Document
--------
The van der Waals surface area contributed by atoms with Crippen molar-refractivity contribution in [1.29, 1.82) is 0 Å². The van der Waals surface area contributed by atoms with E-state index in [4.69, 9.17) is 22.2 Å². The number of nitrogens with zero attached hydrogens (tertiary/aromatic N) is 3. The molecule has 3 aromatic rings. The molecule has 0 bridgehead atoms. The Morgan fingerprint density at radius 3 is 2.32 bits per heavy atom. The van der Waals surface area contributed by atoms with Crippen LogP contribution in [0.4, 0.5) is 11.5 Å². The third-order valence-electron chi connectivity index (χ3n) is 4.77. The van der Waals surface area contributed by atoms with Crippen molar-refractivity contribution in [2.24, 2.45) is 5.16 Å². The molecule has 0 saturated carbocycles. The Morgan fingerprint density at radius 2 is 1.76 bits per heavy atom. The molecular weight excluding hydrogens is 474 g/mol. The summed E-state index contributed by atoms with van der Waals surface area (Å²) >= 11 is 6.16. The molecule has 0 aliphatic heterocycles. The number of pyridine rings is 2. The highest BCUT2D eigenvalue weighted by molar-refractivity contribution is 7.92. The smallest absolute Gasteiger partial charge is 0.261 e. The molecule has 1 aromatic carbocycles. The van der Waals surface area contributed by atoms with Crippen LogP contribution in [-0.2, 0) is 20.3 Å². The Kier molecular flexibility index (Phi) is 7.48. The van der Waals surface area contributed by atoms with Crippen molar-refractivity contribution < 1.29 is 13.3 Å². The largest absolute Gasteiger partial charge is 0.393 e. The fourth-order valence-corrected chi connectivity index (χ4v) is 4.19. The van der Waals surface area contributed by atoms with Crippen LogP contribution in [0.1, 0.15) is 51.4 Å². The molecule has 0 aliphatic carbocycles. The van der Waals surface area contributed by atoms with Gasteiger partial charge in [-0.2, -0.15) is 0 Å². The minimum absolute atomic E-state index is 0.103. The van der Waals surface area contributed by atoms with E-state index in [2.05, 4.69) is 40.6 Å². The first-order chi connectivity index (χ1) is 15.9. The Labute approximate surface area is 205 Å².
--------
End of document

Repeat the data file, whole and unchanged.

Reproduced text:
The van der Waals surface area contributed by atoms with Crippen molar-refractivity contribution in [1.29, 1.82) is 0 Å². The van der Waals surface area contributed by atoms with E-state index in [4.69, 9.17) is 22.2 Å². The number of nitrogens with zero attached hydrogens (tertiary/aromatic N) is 3. The molecule has 3 aromatic rings. The molecule has 0 bridgehead atoms. The Morgan fingerprint density at radius 3 is 2.32 bits per heavy atom. The van der Waals surface area contributed by atoms with Crippen LogP contribution in [0.4, 0.5) is 11.5 Å². The third-order valence-electron chi connectivity index (χ3n) is 4.77. The van der Waals surface area contributed by atoms with Crippen molar-refractivity contribution in [2.24, 2.45) is 5.16 Å². The molecule has 0 saturated carbocycles. The Morgan fingerprint density at radius 2 is 1.76 bits per heavy atom. The molecular weight excluding hydrogens is 474 g/mol. The summed E-state index contributed by atoms with van der Waals surface area (Å²) >= 11 is 6.16. The molecule has 0 aliphatic heterocycles. The number of pyridine rings is 2. The highest BCUT2D eigenvalue weighted by molar-refractivity contribution is 7.92. The smallest absolute Gasteiger partial charge is 0.261 e. The molecule has 1 aromatic carbocycles. The van der Waals surface area contributed by atoms with Crippen LogP contribution in [-0.2, 0) is 20.3 Å². The Kier molecular flexibility index (Phi) is 7.48. The van der Waals surface area contributed by atoms with Crippen molar-refractivity contribution < 1.29 is 13.3 Å². The largest absolute Gasteiger partial charge is 0.393 e. The fourth-order valence-corrected chi connectivity index (χ4v) is 4.19. The van der Waals surface area contributed by atoms with Crippen LogP contribution in [0.1, 0.15) is 51.4 Å². The molecule has 0 aliphatic carbocycles. The van der Waals surface area contributed by atoms with Gasteiger partial charge in [-0.2, -0.15) is 0 Å². The minimum absolute atomic E-state index is 0.103. The van der Waals surface area contributed by atoms with E-state index in [2.05, 4.69) is 40.6 Å². The first-order chi connectivity index (χ1) is 15.9. The Labute approximate surface area is 205 Å².